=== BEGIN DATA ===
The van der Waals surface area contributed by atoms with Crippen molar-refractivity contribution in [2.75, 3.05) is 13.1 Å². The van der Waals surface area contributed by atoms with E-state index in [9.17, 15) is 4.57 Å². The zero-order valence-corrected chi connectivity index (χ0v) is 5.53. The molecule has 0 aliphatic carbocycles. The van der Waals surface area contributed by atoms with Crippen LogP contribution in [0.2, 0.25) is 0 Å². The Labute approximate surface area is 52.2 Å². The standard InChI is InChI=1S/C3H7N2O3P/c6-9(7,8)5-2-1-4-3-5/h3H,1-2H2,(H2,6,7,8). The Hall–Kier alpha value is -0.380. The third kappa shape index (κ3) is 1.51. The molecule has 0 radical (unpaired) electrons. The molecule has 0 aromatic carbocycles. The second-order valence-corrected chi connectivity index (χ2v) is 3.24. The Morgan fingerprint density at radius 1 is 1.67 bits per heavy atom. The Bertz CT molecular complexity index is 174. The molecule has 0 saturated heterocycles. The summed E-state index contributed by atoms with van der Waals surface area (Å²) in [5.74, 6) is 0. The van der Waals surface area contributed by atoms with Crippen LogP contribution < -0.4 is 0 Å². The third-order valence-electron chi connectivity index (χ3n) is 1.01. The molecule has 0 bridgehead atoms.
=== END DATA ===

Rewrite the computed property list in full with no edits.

The van der Waals surface area contributed by atoms with Crippen molar-refractivity contribution in [2.75, 3.05) is 13.1 Å². The van der Waals surface area contributed by atoms with E-state index in [9.17, 15) is 4.57 Å². The zero-order valence-corrected chi connectivity index (χ0v) is 5.53. The molecule has 0 aliphatic carbocycles. The van der Waals surface area contributed by atoms with Crippen LogP contribution in [0.2, 0.25) is 0 Å². The Labute approximate surface area is 52.2 Å². The standard InChI is InChI=1S/C3H7N2O3P/c6-9(7,8)5-2-1-4-3-5/h3H,1-2H2,(H2,6,7,8). The Hall–Kier alpha value is -0.380. The third kappa shape index (κ3) is 1.51. The molecule has 0 radical (unpaired) electrons. The molecule has 0 aromatic carbocycles. The second-order valence-corrected chi connectivity index (χ2v) is 3.24. The Morgan fingerprint density at radius 1 is 1.67 bits per heavy atom. The Bertz CT molecular complexity index is 174. The molecule has 0 saturated heterocycles. The summed E-state index contributed by atoms with van der Waals surface area (Å²) in [5.74, 6) is 0. The van der Waals surface area contributed by atoms with Crippen LogP contribution < -0.4 is 0 Å². The third-order valence-electron chi connectivity index (χ3n) is 1.01. The molecule has 0 bridgehead atoms.